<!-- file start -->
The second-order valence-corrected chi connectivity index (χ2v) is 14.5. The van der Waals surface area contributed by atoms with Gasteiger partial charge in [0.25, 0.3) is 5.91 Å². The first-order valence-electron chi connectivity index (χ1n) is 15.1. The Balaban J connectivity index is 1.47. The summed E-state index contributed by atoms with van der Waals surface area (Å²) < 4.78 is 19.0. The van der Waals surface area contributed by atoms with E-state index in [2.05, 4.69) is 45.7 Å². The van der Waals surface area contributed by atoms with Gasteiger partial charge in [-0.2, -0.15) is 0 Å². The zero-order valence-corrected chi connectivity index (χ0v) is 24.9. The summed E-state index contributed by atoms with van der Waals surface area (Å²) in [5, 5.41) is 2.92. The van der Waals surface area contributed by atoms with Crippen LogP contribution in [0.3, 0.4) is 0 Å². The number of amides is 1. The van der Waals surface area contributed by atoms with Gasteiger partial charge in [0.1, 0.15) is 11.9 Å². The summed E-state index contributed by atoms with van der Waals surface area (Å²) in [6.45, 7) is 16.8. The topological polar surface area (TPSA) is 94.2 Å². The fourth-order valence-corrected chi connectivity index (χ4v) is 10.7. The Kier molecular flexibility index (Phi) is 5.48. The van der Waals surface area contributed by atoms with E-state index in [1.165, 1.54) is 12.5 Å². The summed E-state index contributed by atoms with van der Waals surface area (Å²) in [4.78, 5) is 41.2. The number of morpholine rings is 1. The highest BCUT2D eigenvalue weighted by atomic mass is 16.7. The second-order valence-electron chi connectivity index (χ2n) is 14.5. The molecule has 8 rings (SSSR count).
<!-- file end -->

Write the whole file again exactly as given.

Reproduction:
The second-order valence-corrected chi connectivity index (χ2v) is 14.5. The van der Waals surface area contributed by atoms with Gasteiger partial charge in [0.25, 0.3) is 5.91 Å². The first-order valence-electron chi connectivity index (χ1n) is 15.1. The Balaban J connectivity index is 1.47. The summed E-state index contributed by atoms with van der Waals surface area (Å²) < 4.78 is 19.0. The van der Waals surface area contributed by atoms with E-state index in [2.05, 4.69) is 45.7 Å². The van der Waals surface area contributed by atoms with Gasteiger partial charge in [-0.2, -0.15) is 0 Å². The zero-order valence-corrected chi connectivity index (χ0v) is 24.9. The summed E-state index contributed by atoms with van der Waals surface area (Å²) in [5, 5.41) is 2.92. The van der Waals surface area contributed by atoms with Crippen LogP contribution in [0.3, 0.4) is 0 Å². The number of amides is 1. The van der Waals surface area contributed by atoms with Gasteiger partial charge in [0.1, 0.15) is 11.9 Å². The summed E-state index contributed by atoms with van der Waals surface area (Å²) in [6.45, 7) is 16.8. The topological polar surface area (TPSA) is 94.2 Å². The fourth-order valence-corrected chi connectivity index (χ4v) is 10.7. The Kier molecular flexibility index (Phi) is 5.48. The van der Waals surface area contributed by atoms with E-state index in [1.165, 1.54) is 12.5 Å². The summed E-state index contributed by atoms with van der Waals surface area (Å²) in [4.78, 5) is 41.2. The number of morpholine rings is 1. The highest BCUT2D eigenvalue weighted by atomic mass is 16.7. The second-order valence-electron chi connectivity index (χ2n) is 14.5. The molecule has 8 rings (SSSR count).